ACS (the Association of Convenience Stores) and NFRN (the Federation of Independent Retailers) have raised concerns about the future of newspaper supply chains in a joint letter to the Minister of State for Media and Data, John Whittingdale MP.
Recently, newspaper publishers and wholesaler representatives called for a competition wavier to bring the industry together to discuss the future of the supply chain.
The coronavirus pandemic has changed many dynamics in the news industry, presenting an opportunity for how to adapt and think about the future of the media world.
The new ministerial body will be chaired by Mr Whittingdale and Minister for Safeguarding Victoria Atkins, aimed at giving greater protection to journalists will meet for the first time today.
The National Committee For The Safety of Journalists will bring together representatives from government, journalism, policing, prosecution services and the civil service to work in collaboration to make sure journalists are safe.
In the letter, ACS and NFRN outline several areas that need to be addressed in order for the newspaper supply chain to operate more efficiently and effectively.
Suggestions include carriage service charges (CSCs), requested delivery times, territorial protection and coupon redemption processes.
ACS chief executive James Lowman said: “Our sector has made repeated attempts to engage with the industry in order to promote good practice at each stage of the supply chain for a number of years now.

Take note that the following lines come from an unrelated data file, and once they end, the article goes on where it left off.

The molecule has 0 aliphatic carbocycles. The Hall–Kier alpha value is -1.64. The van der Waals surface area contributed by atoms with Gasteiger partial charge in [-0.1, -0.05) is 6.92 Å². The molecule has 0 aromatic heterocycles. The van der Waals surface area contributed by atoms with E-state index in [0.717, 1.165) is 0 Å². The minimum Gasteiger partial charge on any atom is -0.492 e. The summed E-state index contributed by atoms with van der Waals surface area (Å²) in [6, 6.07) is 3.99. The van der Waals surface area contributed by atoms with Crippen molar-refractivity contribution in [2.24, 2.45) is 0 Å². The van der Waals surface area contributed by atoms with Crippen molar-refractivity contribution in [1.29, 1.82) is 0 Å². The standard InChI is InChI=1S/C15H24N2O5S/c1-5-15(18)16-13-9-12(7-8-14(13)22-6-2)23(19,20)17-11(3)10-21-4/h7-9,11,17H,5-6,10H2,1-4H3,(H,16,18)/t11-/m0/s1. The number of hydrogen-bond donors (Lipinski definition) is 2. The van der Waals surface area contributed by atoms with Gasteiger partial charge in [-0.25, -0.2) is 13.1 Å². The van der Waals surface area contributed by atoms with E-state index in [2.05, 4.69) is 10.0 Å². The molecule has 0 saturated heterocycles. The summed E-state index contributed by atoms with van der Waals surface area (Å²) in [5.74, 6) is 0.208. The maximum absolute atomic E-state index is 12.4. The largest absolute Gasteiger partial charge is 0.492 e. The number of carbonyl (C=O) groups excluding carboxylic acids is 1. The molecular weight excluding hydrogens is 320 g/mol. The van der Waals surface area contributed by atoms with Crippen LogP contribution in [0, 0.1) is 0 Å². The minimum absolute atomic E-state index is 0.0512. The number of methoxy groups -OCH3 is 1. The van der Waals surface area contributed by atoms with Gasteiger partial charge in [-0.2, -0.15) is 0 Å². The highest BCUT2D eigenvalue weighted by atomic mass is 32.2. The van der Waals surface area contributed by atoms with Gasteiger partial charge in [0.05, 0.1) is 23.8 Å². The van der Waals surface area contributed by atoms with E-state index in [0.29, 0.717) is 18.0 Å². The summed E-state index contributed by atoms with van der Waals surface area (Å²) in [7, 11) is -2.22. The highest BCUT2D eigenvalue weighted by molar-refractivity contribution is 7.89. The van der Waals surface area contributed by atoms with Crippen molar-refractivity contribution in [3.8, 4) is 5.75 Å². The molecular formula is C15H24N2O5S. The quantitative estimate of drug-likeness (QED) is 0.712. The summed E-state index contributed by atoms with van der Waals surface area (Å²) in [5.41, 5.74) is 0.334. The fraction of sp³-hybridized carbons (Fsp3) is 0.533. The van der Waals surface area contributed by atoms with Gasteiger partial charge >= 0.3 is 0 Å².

“Sadly, convenience retailers are still contending with inefficiencies in the supply chain, such as late deliveries, which have a negative impact on their business and their ability to provide newspapers to their local customers.
“We are keen to facilitate constructive discussions to ensure that any measures introduced serve to benefit all parties of the supply chain and encourage a positive relationship between publishers, wholesalers and retailers.”
Federation of Independent Retailers’ (NFRN) National president Stuart Reddish said: “We stand ready to engage with publishers, wholesalers and the government to build a news supply chain that is fit for the challenges of 2020 and beyond.
“If the industry is to rise to that challenge then everything from the carriage service charge to absolute territorial protection and the handling of returns must be up for discussion.
“Only then will we be able to build a supply chain that works for everyone, including the customer waiting for his morning paper to be pushed through his letter box.”